Dance music has been hugely popular in Europe for some time now but has only recently begun gaining traction in the US. This is obviously a very broad question, but in general, how would you say the dance music scenes in Europe and North America differ?
CORNÉER: If you had asked this question like 3-4 years ago, we would have answered that they’re very different, but now it seems like the European scene is almost copying the American vibe. Before it seemed like the Americans were more crazy, partying harder and Europeans were more jaded. Now it seems like the younger crowd in Europe has seen footage from America, and they’re copying it.
ENGBLOM: They rage so hard now. It’s really fun for us to be a part of it and to have seen how it’s evolved from “hmm…dance music is fun” just last year to total madness.
CORNÉER: Germany, for example. A few years back the scene used to be more mellow and techno-heavy, but we recently played at a huge festival in Frankfurt and it was one of the craziest shows we’ve seen.
Favorite event you’ve played thus far?
CORNÉER: Probably Dada Land: The Voyage, but we haven’t played our second set yet. [LAUGHS] Unless the stage breaks apart and I fall down and break a leg…
ENGBLOM: …the balloon ends up on stage, catches fire, goes into the crowd…
Even then it’d be pretty memorable!
ENGBLOM and CORNÉER: [LAUGHS] Yeah!
As it turns out, Dada Life didn’t need any freak onstage accidents to create an unforgettable second set. Between a pyromaniac’s dream of an opening to the various inflatables that kept springing to life on stage throughout the set, no expense was spared on the production side. Fireworks? Check. Seemingly bottomless confetti canons? Check. A shit ton of lasers during “This Machine Kills Ravers”? Check.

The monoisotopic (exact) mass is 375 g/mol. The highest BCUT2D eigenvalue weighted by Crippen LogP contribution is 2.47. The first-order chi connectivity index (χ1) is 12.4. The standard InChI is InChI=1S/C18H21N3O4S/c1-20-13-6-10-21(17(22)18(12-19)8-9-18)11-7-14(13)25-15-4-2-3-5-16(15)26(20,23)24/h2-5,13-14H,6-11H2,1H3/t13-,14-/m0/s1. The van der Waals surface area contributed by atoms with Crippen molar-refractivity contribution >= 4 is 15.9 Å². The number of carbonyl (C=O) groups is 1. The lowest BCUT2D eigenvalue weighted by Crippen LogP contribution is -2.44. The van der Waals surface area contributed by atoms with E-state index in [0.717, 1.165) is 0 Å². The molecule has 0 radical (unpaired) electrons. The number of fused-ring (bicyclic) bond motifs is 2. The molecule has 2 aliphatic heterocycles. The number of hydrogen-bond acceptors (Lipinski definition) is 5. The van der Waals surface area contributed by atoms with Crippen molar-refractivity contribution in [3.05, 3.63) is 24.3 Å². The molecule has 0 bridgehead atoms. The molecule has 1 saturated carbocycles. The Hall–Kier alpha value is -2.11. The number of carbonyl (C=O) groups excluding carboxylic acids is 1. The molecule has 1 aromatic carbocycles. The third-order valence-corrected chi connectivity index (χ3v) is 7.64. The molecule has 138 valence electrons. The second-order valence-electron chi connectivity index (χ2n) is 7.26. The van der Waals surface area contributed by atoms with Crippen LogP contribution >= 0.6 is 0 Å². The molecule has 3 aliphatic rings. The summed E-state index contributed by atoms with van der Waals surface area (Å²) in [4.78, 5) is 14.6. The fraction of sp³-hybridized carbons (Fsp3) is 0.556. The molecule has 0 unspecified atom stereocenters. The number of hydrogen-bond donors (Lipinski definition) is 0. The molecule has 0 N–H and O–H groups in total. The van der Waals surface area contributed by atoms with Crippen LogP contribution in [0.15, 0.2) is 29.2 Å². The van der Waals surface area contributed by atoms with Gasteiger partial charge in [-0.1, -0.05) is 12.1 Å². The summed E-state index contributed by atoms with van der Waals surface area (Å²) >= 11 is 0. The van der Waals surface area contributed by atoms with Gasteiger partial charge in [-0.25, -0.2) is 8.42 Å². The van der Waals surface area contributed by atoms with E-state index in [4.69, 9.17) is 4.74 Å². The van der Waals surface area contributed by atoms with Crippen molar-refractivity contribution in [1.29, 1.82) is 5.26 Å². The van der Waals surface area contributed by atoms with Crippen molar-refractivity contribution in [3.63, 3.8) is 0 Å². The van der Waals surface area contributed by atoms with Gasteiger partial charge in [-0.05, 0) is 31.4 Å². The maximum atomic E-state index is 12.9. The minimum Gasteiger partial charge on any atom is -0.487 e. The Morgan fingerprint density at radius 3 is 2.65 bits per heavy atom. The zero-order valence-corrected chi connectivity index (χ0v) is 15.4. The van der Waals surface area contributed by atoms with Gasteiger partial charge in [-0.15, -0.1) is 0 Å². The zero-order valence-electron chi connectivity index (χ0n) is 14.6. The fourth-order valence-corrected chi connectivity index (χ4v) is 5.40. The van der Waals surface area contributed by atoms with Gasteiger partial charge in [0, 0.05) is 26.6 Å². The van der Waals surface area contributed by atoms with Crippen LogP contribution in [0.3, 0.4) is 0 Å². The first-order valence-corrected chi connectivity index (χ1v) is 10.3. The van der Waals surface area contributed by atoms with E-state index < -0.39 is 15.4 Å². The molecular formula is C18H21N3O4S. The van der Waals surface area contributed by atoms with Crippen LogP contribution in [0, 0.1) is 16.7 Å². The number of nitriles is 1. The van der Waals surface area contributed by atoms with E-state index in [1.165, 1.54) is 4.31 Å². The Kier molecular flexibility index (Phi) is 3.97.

The duo’s newer tracks took center stage in round two. It’s hard to tell who was going crazier during “Happy Violence,” the crowd or Engblom and Cornéer. Dozens of inflatable bananas and champagne bottles were thrown into the frenzied crowd and bobbed up and down in time to “Boing Clash Boom.” The excitement in the air was unmistakably palpable, and though I could probably say this about any of the previous sets I’ve caught from Dada Life, there’s no question that their Dada Land: The Voyage set possessed a certain je ne sais quoi.
If you’re looking for raw, unadulterated fun filled with astronomical amounts of energy, look no further than a Dada Life set. Check those pesky inhibitions at the door and get lost in the utter ridiculousness of it all. You’ll be glad you did.
For more info: Dada Life